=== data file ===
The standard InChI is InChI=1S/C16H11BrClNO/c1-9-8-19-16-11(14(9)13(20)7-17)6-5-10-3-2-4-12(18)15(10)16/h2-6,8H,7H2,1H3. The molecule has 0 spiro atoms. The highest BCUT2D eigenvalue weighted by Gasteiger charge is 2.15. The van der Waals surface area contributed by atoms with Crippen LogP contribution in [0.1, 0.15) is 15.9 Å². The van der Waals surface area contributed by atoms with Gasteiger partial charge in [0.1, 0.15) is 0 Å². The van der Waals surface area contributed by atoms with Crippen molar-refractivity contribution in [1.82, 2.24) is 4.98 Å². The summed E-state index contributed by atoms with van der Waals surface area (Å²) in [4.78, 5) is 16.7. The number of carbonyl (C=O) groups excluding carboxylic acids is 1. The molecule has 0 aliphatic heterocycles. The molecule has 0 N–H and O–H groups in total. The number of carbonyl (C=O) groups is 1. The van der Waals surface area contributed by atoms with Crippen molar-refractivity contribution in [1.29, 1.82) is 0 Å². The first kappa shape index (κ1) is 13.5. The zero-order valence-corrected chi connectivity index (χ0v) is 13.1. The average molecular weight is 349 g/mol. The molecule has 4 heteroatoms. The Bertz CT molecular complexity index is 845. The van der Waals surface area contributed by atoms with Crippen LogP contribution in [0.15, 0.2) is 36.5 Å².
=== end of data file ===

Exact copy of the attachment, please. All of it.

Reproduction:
The standard InChI is InChI=1S/C16H11BrClNO/c1-9-8-19-16-11(14(9)13(20)7-17)6-5-10-3-2-4-12(18)15(10)16/h2-6,8H,7H2,1H3. The molecule has 0 spiro atoms. The highest BCUT2D eigenvalue weighted by Gasteiger charge is 2.15. The van der Waals surface area contributed by atoms with Crippen LogP contribution in [0.1, 0.15) is 15.9 Å². The van der Waals surface area contributed by atoms with Gasteiger partial charge in [0.1, 0.15) is 0 Å². The van der Waals surface area contributed by atoms with Crippen molar-refractivity contribution in [1.82, 2.24) is 4.98 Å². The summed E-state index contributed by atoms with van der Waals surface area (Å²) in [4.78, 5) is 16.7. The number of carbonyl (C=O) groups excluding carboxylic acids is 1. The molecule has 0 aliphatic heterocycles. The molecule has 0 N–H and O–H groups in total. The number of carbonyl (C=O) groups is 1. The van der Waals surface area contributed by atoms with Crippen molar-refractivity contribution in [1.29, 1.82) is 0 Å². The first kappa shape index (κ1) is 13.5. The zero-order valence-corrected chi connectivity index (χ0v) is 13.1. The average molecular weight is 349 g/mol. The molecule has 4 heteroatoms. The Bertz CT molecular complexity index is 845. The van der Waals surface area contributed by atoms with Crippen LogP contribution in [0.15, 0.2) is 36.5 Å².